Courtesy of ibankcoin
Yellen needs to craft a message that will talk about the GOOD in the economy, but also mention some struggles and stagnation. She will most likely remind us about the success of the QE policy and that the government needs to continue to stimulate longer to help jobs.
As I mentioned before, Yellen is far more dovish than Bernanke, but she is also far more Socialist as well. She believes that the Fed has a LARGER role to play in both jobs as well as banking. Her papers have talked about government wage subsidies, which is as Socialist as you can get. She has a similar political vein as Senator Elizabeth Warren, whom wishes to turn the Post Office into a bank for pay-day loans and low interest rate loans for the poor and lower middle class. I have a sneaking feeling that over time we will see a more politically socialist Federal Reserve that wishes to expand their role and policies. Our Fed could very well move beyond the squabbles between economic theory and into the realm of direct political intervention and legislation.
Yet, this will be her first meeting so I think she will be cautious and test the waters. She needs to know what kind of feedback and push back she will get from her Hawks, the market, and the economy as a whole. She doesn’t want to rock the boat and I certainly don’t think she will take an initial aggressive stance, but I feel if she takes baby steps it might embolden her to take more action. We saw Senator Warren’s small steps, testing the water and as the people and associates have absorbed her quiet message, she has become ever more emboldened, vocal, and I would say radical. I think Yellen will be far more calm, but ever diligent in pushing forward her agenda and ideological view. It could just sneak-up without us noticing.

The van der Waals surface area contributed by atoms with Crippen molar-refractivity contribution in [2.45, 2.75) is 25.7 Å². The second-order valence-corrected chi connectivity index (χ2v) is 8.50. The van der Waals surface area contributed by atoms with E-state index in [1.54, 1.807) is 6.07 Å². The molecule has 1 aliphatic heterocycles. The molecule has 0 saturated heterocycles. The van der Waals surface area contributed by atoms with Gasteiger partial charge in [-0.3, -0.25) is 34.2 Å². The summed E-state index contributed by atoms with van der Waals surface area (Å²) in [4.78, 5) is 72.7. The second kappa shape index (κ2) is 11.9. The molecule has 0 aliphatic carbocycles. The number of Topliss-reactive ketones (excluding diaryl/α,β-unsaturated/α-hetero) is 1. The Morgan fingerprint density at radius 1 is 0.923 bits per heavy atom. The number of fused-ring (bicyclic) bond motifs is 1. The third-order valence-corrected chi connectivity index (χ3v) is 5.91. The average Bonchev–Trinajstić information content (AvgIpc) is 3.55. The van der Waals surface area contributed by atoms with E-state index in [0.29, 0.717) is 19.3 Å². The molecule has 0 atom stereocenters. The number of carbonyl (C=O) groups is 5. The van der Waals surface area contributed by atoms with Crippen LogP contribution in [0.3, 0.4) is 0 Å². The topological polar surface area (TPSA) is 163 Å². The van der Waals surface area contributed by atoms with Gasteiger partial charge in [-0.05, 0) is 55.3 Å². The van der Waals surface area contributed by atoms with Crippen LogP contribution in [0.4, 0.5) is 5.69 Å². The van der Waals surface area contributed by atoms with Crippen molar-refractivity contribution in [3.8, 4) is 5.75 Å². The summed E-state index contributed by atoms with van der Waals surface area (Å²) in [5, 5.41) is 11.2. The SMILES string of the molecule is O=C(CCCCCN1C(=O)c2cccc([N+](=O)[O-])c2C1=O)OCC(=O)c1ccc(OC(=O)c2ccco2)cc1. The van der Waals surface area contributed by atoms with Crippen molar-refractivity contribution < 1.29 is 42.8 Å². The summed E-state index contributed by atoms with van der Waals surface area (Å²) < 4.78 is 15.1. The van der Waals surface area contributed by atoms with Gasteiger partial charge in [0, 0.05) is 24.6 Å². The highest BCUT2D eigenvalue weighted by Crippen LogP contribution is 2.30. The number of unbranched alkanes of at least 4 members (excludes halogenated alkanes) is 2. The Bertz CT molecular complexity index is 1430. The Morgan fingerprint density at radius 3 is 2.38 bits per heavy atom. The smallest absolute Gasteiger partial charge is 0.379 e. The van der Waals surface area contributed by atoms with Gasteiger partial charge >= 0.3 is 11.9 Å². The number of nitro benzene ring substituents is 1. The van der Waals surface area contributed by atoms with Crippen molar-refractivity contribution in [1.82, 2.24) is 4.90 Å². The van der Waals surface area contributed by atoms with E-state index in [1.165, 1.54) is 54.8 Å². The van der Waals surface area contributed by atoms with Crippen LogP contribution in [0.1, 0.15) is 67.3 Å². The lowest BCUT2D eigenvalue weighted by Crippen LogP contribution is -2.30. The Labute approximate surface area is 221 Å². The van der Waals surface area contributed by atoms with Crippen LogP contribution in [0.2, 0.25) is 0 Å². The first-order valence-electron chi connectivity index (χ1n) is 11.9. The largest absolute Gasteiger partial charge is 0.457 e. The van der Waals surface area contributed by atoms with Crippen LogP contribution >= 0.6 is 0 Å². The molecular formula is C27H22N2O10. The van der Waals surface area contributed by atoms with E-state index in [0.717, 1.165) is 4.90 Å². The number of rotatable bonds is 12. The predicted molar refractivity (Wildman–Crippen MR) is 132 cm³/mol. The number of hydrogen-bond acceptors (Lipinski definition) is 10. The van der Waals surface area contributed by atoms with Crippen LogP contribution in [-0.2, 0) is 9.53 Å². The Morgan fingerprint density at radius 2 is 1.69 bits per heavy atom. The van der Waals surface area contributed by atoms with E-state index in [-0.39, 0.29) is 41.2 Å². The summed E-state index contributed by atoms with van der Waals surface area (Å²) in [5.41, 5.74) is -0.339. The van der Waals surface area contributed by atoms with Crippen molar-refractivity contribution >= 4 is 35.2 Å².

Support & Resistance
We closed above it, but I suspect we could see some resistance at 16,400. Today the market will react to Yellen and the monetary policy.
We could rocket to 3750 pretty quickly. Today is not about technology or company news, it is all about the FOMC meeting, Taper, QE, and Yellen.
I would look at 1860 as a short-term support. Odds are that Yellen will be accommodating. We could see a spike to 1880. The VIX is down in the 14 level.
The RUT is above 1200 and Yellen could turn 1200 in to a new support level, depending how accommodating she is.
For the market to not see any big knee-jerks or new trends, Yellen would have to stay the course and continue Bernanke’s legacy. Sure, her words could craft some additional volatility into the market, but ultimately it will come down to Monetary Policy, interest rates (which are staying the same), and what does she do with the current Taper policy.
The market is ready and poised to go higher. Whether we agree or not with their economic views is of little consequence. We can’t fight the Fed and we shouldn’t try; however, we should be cautious because government intervention can only go on for so long before the legs weaken and inflation becomes a real risk.
Little do we remember the 1970′s when coming off the gold standard and a massive government inflationary policy sent inflation rocketing into double digits. The Fed took the very unpopular stance in raising interest rates to 20% to try to make the dollar more attractive to stop the flight from dollar based assets and reel in inflation, which was weeks if not days away from becoming hyperinflation.
Back at the beginning of QE, Warren Buffet predicted we could see inflation as high as it was in the 1970′s. Those words are from a few years ago. Nothing has happened with all the government printing, so it’s ok to print more, right?